As 120 prisoners enter their sixth week of a water-only hunger strike, and the Israeli government announces plans to begin force-feeding the hunger strikers, a United Nations committee has weighed in on the issue that led the prisoners to begin the hunger strike – detention without trial or charge.The practice is known in Israel as ‘administrative detention’, and is used to imprison Palestinians for an indefinite period with no charges or trial. The Israeli government says the practice is necessary for ‘security reasons’, as part of the state of emergency that was declared in 1967 and has not been lifted since.
But, Palestinians claim that the practice is used to silence political dissenters, and organizers of non-violent protests. In addition, the United Nations has, on several occasions, called on Israel to end the practice of imprisonment without trial or charge, as it is a direct violation of the Fourth Geneva Convention.
On Thursday, the UN Special Committee to Investigate Israeli Practices Affecting the Human Rights of the Palestinian People and Other Arabs of the Occupied Territories issued a statement urging Israel to respond to the “desperate plea” of the 120 hunger striking prisoners by either charging them with a crime or releasing them.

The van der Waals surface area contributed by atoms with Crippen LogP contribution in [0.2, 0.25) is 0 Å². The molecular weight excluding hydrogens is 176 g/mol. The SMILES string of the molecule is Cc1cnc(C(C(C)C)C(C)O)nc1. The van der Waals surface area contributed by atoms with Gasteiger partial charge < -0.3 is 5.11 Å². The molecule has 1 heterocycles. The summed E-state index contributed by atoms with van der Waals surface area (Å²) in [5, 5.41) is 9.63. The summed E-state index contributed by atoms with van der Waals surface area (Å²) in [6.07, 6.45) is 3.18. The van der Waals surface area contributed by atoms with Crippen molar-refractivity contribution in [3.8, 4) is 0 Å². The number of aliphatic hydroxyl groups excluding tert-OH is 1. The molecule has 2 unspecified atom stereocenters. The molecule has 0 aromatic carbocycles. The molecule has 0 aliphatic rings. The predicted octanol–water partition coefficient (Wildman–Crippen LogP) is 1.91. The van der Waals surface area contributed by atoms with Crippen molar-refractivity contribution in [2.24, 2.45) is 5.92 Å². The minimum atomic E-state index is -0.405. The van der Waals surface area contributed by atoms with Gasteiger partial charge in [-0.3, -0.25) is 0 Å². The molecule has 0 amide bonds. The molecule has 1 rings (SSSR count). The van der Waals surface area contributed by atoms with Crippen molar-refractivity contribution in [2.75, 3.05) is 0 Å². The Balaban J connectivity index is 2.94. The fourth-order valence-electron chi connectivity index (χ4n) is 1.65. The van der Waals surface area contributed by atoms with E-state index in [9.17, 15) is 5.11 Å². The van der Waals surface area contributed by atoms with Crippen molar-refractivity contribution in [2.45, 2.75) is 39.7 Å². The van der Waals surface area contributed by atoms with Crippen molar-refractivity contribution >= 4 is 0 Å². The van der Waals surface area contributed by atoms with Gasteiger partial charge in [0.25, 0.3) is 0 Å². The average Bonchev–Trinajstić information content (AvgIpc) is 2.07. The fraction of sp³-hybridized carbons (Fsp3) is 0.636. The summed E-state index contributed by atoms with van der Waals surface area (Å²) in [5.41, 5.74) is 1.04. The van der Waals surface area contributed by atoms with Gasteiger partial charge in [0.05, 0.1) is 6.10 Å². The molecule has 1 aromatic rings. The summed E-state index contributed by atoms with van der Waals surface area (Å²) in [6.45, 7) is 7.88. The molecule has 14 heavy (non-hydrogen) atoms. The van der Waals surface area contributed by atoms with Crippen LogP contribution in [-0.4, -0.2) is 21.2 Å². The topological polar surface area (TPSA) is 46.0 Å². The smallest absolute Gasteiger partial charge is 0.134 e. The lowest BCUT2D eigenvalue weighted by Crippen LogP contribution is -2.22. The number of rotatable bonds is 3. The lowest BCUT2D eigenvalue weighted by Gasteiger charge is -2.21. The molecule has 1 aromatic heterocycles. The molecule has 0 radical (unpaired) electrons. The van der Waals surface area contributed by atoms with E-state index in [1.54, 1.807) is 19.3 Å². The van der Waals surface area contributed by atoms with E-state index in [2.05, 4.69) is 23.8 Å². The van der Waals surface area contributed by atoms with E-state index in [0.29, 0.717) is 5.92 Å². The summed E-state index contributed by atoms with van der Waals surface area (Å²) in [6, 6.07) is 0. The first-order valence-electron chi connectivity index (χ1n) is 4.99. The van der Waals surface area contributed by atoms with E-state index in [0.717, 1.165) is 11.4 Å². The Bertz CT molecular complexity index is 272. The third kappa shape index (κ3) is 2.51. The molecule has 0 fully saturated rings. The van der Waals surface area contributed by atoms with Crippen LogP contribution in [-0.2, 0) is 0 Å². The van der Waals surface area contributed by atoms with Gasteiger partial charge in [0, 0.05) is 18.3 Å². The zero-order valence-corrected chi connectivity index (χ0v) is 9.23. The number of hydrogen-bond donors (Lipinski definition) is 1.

Holding prisoners without charge is a practice which is condemned under international law and widely criticized as undemocratic and despotic.
In the statement, the UN Committee said of the hunger strike: “It is a desperate plea by these detainees to be afforded a very basic standard of due process: to know what they are accused of and to be able to defend themselves.”
The Special Committee to Investigate Israeli Practices Affecting the Human Rights of the Palestinian People and Other Arabs of the Occupied Territories is also known as the Special Committee on Israeli Practices. It was established by United Nations General Assembly in 1968 with the aim of ensuring and ‘respect for and implementation of human rights in [the Palestinian] occupied territories’.